3. I have read that it is not a good idea to lift anything heavier than 20 lbs ever again. I am so worried that my bladder will prolapse again, but this means you would be so restricted i.e. when you are travelling with cases, or when you have children to lift.

    Kind regards,

    Joanna

    • Pelvic Exercises says:

      Hi Joanna
      Thanks for your great questions. Here we go…
      1. Sitting cross-legged will perhaps depend a little on the type of surgery a woman has and whether she has had any complications post op. For most women this should not be an issue providing it is pain free but once again only your specialist knows what our surgery involved so a good idea to check if you are unsure. Always be guided by what your body ells you post op. and stop any exercise or position that causes discomfort.
      2. Yes I agree there is a tremendous lack of knowledge regarding pelvic floor safety and protection in general exercise classes. You should be free to avoid those exercises you choose to in any exercise class if this means protecting your pelvic floor from injury. I personally think Yoga is a wonderful form of exercise for a woman. I think if you remain aware of those core exercises to avoid with both legs raised and or head raised, plus deep wide squats and prolonged wide leg stances with bend forwards plus the others I mention in Inside Out I think you can protect yourself. Remember the idea is for you to be able to enjoy and feel confident with the exercises you choose and continue to exercise…that’s why I wrote the book.
      3. Yes as far as lifting goes it is very difficult to gauge and the level of restriction seems to vary from one specialist to the next. I think some women would strain to lift 20 lbs and others wouldn’t eg athlete compared with little old lady so I cannot see how a global restriction of the same weight suits every woman. Having said this you need to abide by the rules of your specialist who knows your surgery, and I would add to this two things…a. never strain to lift and b. keep your body strong and fit, the stronger and fitter you are the less strain on your pelvic floor as your oher muscles can support the load. Thanks so much for contributing your questions Joanna, best wishes Michelle

      • I have a follow-up question regarding the yoga poses you mentioned avoiding. I had a hysterectomy and rather extensive reconstructive surgery (bladder and bowel lift, A&P repair) nearly two months ago. What I understand you to say in this response is that someone in my condition should avoid those yoga poses (wide-leg forward folds, deep squats, legs and head raised while laying on back) for the rest of our life. Is this true? Or, would you say it is advisable to avoid these during the recovery period, and one can return to performing these movements once our strength is regained. Like the woman who had the original questions, I have practiced yoga for a long time, and I would very much miss wide leg forward folds, deep squats, etc. if I would not be able to do them for the rest of my life, without jeopardizing all the work my surgeon and I did to repair the prolapse I experienced. Thank you in advance for your clarification on this matter.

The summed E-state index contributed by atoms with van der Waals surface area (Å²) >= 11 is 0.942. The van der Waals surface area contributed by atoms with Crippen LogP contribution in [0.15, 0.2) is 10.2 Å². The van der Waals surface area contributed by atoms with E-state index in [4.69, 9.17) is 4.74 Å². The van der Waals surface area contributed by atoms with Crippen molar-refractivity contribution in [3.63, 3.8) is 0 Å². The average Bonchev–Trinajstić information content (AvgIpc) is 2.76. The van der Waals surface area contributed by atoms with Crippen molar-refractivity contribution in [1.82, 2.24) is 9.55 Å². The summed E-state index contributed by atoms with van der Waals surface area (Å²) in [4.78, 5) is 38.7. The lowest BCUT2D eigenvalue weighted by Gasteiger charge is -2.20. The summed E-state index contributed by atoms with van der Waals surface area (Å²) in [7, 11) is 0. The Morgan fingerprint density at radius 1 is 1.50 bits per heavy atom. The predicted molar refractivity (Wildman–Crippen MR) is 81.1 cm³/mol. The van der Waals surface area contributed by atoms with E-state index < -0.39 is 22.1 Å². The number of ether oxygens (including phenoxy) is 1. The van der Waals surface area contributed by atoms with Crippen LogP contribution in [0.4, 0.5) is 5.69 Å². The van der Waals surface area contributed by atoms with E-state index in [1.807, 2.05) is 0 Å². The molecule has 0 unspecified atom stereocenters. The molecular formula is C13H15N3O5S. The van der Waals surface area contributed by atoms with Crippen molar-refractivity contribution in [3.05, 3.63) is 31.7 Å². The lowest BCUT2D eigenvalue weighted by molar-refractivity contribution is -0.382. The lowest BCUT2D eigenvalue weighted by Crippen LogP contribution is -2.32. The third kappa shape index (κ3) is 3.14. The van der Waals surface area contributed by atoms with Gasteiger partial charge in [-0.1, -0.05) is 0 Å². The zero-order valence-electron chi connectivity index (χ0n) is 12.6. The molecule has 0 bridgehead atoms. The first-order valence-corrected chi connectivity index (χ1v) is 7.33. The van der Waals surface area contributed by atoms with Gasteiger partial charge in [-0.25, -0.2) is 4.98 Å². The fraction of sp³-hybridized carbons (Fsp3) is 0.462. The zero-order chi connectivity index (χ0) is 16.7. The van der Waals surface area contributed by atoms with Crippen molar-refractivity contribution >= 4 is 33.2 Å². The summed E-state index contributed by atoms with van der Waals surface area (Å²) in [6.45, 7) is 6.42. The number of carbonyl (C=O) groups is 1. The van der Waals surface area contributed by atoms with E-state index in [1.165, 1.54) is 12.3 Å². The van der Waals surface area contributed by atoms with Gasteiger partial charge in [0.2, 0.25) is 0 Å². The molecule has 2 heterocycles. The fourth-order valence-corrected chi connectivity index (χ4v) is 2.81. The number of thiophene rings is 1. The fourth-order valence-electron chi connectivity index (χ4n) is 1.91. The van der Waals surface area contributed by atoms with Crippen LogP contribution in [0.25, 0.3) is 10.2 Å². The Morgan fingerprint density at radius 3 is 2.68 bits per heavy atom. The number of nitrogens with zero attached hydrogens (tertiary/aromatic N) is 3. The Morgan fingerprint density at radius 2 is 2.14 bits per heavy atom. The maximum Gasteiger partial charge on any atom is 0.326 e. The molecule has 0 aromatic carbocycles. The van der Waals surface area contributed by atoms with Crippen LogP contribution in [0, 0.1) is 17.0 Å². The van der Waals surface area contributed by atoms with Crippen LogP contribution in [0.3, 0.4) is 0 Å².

• Hi Kate

          Re: Yoga after prolapse surgery

          Regarding your great questions about yoga exercise long term following AP repair…It really comes down to the capacity of your pelvic floor to withstand increased pressure with specific yoga exercises. This really needs to be determined by a pelvic floor physiotherapist who is working with you. What is important to recognise is that these types of exercise will increase pressure on your pelvic floor (and your prolapse repair) and that the risk of repeat prolapse is increased following prolapse repair.. I understand the feeling of disappointment at not being able to do some specific exercises long-term. I also think that you can modify specific yoga exercises or avoid them altogether whilst still enjoying participation and the benefits of yoga exercise. I am sorry I can’t be more specific with respect to your situation as this is the role of a treating physiotherapist who understands your pelvic floor capacity. I do hope this helps a little, regards Michelle